money donation

Many people think they don’t make enough money to make a difference in their community.

But according to Dionne Broadus, vice president of development and external relations at the Rock & Roll Hall of Fame, and Diane Strachan, director of philanthropy at the Cleveland Museum of Art, both in Cleveland, one’s total income has little to do with giving back.

The average person has many options when it comes to supporting their favorite organization, by way of planned gifts or otherwise.

“For organizations like the museum, it is to become a member,” Strachan began. “Our membership is $65 for a base membership and $90 for a partner. So, it’s a way to get the whole family involved, and while it may not sound like a lot, all those memberships add up. We’re so grateful for everyone, including those base members.”

She added gifts can also go through an estate plan or will. This allows allocation without affecting any current funds or assets. 

Broadus said many organizations will meet donors half way.

“We can structure a gift of any size, and if someone wants to do it for a planned gift, it can be life insurance, a bequest, an estate gift, etc.,” she said. “But, it’s less about the way they do it. We’re open here to doing it any way that meets the donor and their family’s needs. We’re definitely open to gifts of any size.”

Gifts of all sizes impact organizations across the board.

“This is because it’s about their engagement and interest in learning more about an institution,” Strachan stated. “If we can engage a person at the $65 level and they learn about what we do, maybe next year they’ll become a $200 member.”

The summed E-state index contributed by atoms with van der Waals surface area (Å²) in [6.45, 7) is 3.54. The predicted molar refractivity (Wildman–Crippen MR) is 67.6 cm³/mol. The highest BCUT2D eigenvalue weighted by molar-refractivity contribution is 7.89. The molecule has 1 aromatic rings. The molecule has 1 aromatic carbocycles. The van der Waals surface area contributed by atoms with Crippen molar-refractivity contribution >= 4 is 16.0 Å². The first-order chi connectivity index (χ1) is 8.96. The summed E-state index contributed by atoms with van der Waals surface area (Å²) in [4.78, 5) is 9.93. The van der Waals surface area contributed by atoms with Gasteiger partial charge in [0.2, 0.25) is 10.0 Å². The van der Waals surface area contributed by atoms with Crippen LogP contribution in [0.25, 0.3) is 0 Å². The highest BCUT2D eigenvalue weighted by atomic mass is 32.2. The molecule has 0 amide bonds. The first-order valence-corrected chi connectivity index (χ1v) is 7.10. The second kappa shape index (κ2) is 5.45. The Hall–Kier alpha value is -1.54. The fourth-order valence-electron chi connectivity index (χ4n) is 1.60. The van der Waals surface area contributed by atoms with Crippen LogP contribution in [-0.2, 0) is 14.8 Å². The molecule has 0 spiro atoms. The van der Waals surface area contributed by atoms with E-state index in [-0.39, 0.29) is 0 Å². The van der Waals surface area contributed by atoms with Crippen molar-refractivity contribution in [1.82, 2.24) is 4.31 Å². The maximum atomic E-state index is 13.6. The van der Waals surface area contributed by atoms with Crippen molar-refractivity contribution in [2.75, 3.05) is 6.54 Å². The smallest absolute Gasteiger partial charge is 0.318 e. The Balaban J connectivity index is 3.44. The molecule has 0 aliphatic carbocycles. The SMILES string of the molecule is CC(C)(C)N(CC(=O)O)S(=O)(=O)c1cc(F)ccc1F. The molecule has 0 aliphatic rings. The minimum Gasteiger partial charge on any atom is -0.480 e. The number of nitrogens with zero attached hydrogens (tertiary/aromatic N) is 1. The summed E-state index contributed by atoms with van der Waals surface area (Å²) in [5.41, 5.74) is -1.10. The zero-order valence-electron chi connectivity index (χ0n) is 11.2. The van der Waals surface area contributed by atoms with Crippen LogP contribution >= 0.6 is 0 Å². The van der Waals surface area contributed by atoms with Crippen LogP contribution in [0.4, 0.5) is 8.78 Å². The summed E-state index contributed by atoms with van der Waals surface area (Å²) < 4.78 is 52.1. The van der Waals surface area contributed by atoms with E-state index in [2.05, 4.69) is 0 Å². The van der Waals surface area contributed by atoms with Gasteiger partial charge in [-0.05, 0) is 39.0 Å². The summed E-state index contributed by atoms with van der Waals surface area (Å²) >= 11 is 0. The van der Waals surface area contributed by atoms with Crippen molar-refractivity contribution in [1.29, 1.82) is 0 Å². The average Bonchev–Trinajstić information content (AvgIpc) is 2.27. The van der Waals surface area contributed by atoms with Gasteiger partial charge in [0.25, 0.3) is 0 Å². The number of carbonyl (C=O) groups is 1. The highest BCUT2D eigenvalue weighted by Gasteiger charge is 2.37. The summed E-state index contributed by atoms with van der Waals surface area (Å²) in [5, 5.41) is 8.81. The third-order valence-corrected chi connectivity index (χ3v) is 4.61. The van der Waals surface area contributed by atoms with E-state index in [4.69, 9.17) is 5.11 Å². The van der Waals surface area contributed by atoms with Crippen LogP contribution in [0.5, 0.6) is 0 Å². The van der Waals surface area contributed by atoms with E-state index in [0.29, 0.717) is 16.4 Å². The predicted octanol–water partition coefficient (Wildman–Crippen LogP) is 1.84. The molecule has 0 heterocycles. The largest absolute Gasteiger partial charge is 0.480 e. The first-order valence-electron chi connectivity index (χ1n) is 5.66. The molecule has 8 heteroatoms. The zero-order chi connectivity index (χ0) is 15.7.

Broadus added, “Our annual giving is what sustains our operations and programs. And we accept donations of any size, whether you want to give to our annual fund or become a member. Our memberships start as low as $50 and with that membership, you become part of our family.”

Individuals can give to organizations in ways unrelated to money.

“People’s time and expertise can be a great resource for the museum,” Strachan noted. “We value that through volunteerism. That is very helpful to many organizations, especially ours. We have about

700 engaged volunteers at the museum. When you look at the value of that contribution, that is extraordinary.”

Broadus added, “In terms of giving time, we have many volunteer opportunities at the Rock Hall. You can be a docent in the museum and we also have opportunities at special and signature events, like the induction.”

Broadus noted individuals can also give tangible gifts, like collectibles and artifacts.

People get discouraged in making smaller gifts because the impact isn’t talked about.

“You hear about the big things, but it is so important to remember that philanthropy starts at home,” Broadus said. “Being philanthropic and supporting the greater good can start early, small and locally. We need to tout that message louder and really encourage people and let them know the impact of all gifts, no matter the size. If you get 100 $10 gifts, that is impactful. Every bit counts and adds up.”

Strachan said she didn’t get involved until later in life due to the lack of philanthropic role models. 

“I didn’t become a donor until I was in my adult years and saw what it did for various organizations,” she said. “But within the Cleveland community, we’re known for our philanthropy. And the Jewish community’s philanthropic spirit is such an outstanding example for others.

“For people in lower income brackets, I don’t think they have a sense that their small gift makes a difference, but for so many organizations, like the CMA, their contribution makes a tremendous difference.”

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